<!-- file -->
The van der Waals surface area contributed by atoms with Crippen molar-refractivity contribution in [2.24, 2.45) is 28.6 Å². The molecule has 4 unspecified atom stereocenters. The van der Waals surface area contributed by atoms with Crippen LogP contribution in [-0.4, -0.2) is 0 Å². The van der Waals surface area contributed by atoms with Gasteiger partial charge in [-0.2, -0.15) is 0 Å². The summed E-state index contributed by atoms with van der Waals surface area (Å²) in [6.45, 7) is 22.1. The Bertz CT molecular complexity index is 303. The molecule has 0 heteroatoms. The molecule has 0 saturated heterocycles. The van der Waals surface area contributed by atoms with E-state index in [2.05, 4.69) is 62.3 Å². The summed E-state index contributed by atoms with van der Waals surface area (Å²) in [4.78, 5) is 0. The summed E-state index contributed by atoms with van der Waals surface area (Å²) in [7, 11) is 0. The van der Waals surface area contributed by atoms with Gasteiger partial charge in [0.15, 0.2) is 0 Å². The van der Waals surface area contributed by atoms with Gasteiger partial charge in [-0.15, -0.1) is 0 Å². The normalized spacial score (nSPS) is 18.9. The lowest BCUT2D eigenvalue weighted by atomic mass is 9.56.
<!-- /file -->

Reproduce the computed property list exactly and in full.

The van der Waals surface area contributed by atoms with Crippen molar-refractivity contribution in [2.24, 2.45) is 28.6 Å². The molecule has 4 unspecified atom stereocenters. The van der Waals surface area contributed by atoms with Crippen LogP contribution in [-0.4, -0.2) is 0 Å². The van der Waals surface area contributed by atoms with Gasteiger partial charge in [-0.2, -0.15) is 0 Å². The summed E-state index contributed by atoms with van der Waals surface area (Å²) in [6.45, 7) is 22.1. The Bertz CT molecular complexity index is 303. The molecule has 0 heteroatoms. The molecule has 0 saturated heterocycles. The van der Waals surface area contributed by atoms with E-state index in [2.05, 4.69) is 62.3 Å². The summed E-state index contributed by atoms with van der Waals surface area (Å²) in [4.78, 5) is 0. The summed E-state index contributed by atoms with van der Waals surface area (Å²) in [7, 11) is 0. The van der Waals surface area contributed by atoms with Gasteiger partial charge in [0.15, 0.2) is 0 Å². The van der Waals surface area contributed by atoms with Gasteiger partial charge in [-0.15, -0.1) is 0 Å². The normalized spacial score (nSPS) is 18.9. The lowest BCUT2D eigenvalue weighted by atomic mass is 9.56.